History of the Dig
HISTORY OF THE DIG
Nowhere did the numbers of seventeenth-century ceramics, tobacco pipes and other objects approach those that littered the shores of The Pool and every builder’s trench and garden.
Dr. James A. Tuck, 1996.
From local residents finding artifacts on the beach, to the discovery of a silver snuff spoon with the engraved initials S.K. in the late 1800s, to today’s professional excavations…. Archaeological discoveries of one sort or another have taken place in Ferryland for centuries.
Prior to the start of major archaeological excavations by Dr. James Tuck and his team in 1992, a number of successful small excavations had been conducted around The Pool (Ferryland’s inner harbour). Test pits were dug in the 1930s by Dr. Brooks, an entomologist or “bug doctor” from Baltimore, Maryland and in the 1950s by J.R. Harper, for the Historic Sites and Monuments Board of Canada. In 1968, a more serious test excavation was conducted by Memorial University of Newfoundland. It revealed a slate drain and many seventeenth-century artifacts.
Additional text digs were carried out in the 1970s, but then, in the 1980s, a three-year excavation was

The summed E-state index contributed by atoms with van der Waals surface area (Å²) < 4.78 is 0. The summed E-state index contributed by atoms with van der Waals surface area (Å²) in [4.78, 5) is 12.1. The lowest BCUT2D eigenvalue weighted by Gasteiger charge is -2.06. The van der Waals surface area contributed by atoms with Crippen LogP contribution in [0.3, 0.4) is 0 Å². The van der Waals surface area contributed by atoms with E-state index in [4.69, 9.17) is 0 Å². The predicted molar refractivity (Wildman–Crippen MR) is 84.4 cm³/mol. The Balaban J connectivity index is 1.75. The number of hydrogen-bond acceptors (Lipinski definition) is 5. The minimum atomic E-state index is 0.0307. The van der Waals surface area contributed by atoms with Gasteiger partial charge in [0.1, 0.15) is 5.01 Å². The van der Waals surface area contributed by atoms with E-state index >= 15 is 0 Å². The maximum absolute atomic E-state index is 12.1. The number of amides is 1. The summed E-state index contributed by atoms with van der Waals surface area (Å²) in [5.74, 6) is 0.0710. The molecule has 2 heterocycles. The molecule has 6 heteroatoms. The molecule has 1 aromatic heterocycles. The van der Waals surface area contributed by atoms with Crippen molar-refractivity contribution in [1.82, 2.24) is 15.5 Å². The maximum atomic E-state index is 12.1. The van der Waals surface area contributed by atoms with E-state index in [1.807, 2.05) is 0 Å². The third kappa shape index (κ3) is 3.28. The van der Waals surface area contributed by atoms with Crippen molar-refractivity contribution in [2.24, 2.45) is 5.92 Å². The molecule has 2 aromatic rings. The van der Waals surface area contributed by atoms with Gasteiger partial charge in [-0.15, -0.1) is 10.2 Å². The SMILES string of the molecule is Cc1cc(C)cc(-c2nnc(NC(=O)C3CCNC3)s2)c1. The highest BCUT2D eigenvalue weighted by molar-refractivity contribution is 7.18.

mounted at four sites. The results of these and subsequent excavations confirmed three things. First, that the location of Calvert’s Colony of Avalon was indeed around The Pool. Second, that the Colony was better preserved than anyone could have hoped for. And third, that the site was deeper, richer and more complex than anyone imagined.
2016 marks the 25th consecutive season of professional archaeological investigation at the Colony of Avalon. Now under the direction of Memorial University’s Dr. Barry Gaulton, ongoing excavations have
revealed the locations and designs of many original structures including the Mansion House, forge, brewery and bakehouse, stores, well, seawalls and a sea-flushed privy; uncovered an impressive stretch of cobblestone road; and unearthed more than two million seventeenth-century artifacts. Pretty impressive considering archaeologists have uncovered just 35% of Calvert’s original four-acre site.